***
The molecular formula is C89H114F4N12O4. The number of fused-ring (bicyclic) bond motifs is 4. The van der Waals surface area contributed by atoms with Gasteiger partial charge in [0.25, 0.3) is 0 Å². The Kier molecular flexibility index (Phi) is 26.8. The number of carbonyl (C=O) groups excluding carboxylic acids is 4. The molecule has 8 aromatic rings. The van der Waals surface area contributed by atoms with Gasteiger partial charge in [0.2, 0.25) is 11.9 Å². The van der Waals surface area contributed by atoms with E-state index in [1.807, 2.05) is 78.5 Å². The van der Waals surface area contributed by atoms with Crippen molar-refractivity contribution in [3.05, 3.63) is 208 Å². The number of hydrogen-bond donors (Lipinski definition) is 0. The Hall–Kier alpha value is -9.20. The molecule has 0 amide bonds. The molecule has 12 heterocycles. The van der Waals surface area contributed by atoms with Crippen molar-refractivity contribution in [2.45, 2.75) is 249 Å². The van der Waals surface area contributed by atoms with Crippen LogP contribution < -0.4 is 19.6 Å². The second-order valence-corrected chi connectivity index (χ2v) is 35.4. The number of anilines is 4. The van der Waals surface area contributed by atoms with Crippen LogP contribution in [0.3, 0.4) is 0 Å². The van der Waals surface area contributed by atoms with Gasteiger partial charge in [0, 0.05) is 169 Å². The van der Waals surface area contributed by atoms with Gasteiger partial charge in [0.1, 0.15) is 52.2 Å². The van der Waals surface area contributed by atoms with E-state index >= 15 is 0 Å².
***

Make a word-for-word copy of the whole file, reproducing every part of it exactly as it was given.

The molecular formula is C89H114F4N12O4. The number of fused-ring (bicyclic) bond motifs is 4. The van der Waals surface area contributed by atoms with Gasteiger partial charge in [0.25, 0.3) is 0 Å². The Kier molecular flexibility index (Phi) is 26.8. The number of carbonyl (C=O) groups excluding carboxylic acids is 4. The molecule has 8 aromatic rings. The van der Waals surface area contributed by atoms with Gasteiger partial charge in [0.2, 0.25) is 11.9 Å². The van der Waals surface area contributed by atoms with E-state index in [1.807, 2.05) is 78.5 Å². The van der Waals surface area contributed by atoms with Crippen molar-refractivity contribution in [3.05, 3.63) is 208 Å². The number of hydrogen-bond donors (Lipinski definition) is 0. The Hall–Kier alpha value is -9.20. The molecule has 0 amide bonds. The molecule has 12 heterocycles. The van der Waals surface area contributed by atoms with Crippen molar-refractivity contribution in [2.45, 2.75) is 249 Å². The van der Waals surface area contributed by atoms with Crippen LogP contribution < -0.4 is 19.6 Å². The second-order valence-corrected chi connectivity index (χ2v) is 35.4. The number of anilines is 4. The van der Waals surface area contributed by atoms with Crippen LogP contribution in [0.3, 0.4) is 0 Å². The van der Waals surface area contributed by atoms with Gasteiger partial charge in [0, 0.05) is 169 Å². The van der Waals surface area contributed by atoms with Gasteiger partial charge in [0.1, 0.15) is 52.2 Å². The van der Waals surface area contributed by atoms with E-state index >= 15 is 0 Å².